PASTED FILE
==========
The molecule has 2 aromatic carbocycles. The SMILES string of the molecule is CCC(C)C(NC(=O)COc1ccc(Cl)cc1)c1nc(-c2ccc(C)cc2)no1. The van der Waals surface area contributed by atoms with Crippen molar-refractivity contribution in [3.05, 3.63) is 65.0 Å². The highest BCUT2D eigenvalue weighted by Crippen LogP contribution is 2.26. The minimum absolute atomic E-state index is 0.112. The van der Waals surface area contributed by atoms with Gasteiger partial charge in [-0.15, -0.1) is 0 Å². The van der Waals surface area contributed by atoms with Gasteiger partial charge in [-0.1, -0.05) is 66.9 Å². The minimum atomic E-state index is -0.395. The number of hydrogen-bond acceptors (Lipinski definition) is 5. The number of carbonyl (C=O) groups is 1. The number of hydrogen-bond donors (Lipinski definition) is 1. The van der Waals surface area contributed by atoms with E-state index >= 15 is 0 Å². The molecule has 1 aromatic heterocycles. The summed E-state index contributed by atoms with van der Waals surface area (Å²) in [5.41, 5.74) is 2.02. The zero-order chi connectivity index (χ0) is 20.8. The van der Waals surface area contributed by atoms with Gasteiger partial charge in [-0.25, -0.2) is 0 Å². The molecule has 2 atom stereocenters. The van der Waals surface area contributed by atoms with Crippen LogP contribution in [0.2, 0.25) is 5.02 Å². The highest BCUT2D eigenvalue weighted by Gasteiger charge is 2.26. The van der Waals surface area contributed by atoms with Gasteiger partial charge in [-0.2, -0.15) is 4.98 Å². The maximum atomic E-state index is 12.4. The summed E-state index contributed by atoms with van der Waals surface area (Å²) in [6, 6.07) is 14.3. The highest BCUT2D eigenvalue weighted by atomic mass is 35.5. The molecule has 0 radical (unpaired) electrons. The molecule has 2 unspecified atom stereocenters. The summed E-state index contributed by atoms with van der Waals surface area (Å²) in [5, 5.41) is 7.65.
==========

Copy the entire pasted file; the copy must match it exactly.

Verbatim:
The molecule has 2 aromatic carbocycles. The SMILES string of the molecule is CCC(C)C(NC(=O)COc1ccc(Cl)cc1)c1nc(-c2ccc(C)cc2)no1. The van der Waals surface area contributed by atoms with Crippen molar-refractivity contribution in [3.05, 3.63) is 65.0 Å². The highest BCUT2D eigenvalue weighted by Crippen LogP contribution is 2.26. The minimum absolute atomic E-state index is 0.112. The van der Waals surface area contributed by atoms with Gasteiger partial charge in [-0.15, -0.1) is 0 Å². The van der Waals surface area contributed by atoms with Gasteiger partial charge in [-0.1, -0.05) is 66.9 Å². The minimum atomic E-state index is -0.395. The number of hydrogen-bond acceptors (Lipinski definition) is 5. The number of carbonyl (C=O) groups is 1. The number of hydrogen-bond donors (Lipinski definition) is 1. The van der Waals surface area contributed by atoms with E-state index >= 15 is 0 Å². The molecule has 1 aromatic heterocycles. The summed E-state index contributed by atoms with van der Waals surface area (Å²) in [5.41, 5.74) is 2.02. The zero-order chi connectivity index (χ0) is 20.8. The van der Waals surface area contributed by atoms with Gasteiger partial charge in [-0.25, -0.2) is 0 Å². The molecule has 2 atom stereocenters. The van der Waals surface area contributed by atoms with Crippen LogP contribution in [0.2, 0.25) is 5.02 Å². The highest BCUT2D eigenvalue weighted by Gasteiger charge is 2.26. The van der Waals surface area contributed by atoms with Gasteiger partial charge in [-0.2, -0.15) is 4.98 Å². The maximum atomic E-state index is 12.4. The summed E-state index contributed by atoms with van der Waals surface area (Å²) in [6, 6.07) is 14.3. The highest BCUT2D eigenvalue weighted by atomic mass is 35.5. The molecule has 0 radical (unpaired) electrons. The molecule has 2 unspecified atom stereocenters. The summed E-state index contributed by atoms with van der Waals surface area (Å²) in [5, 5.41) is 7.65.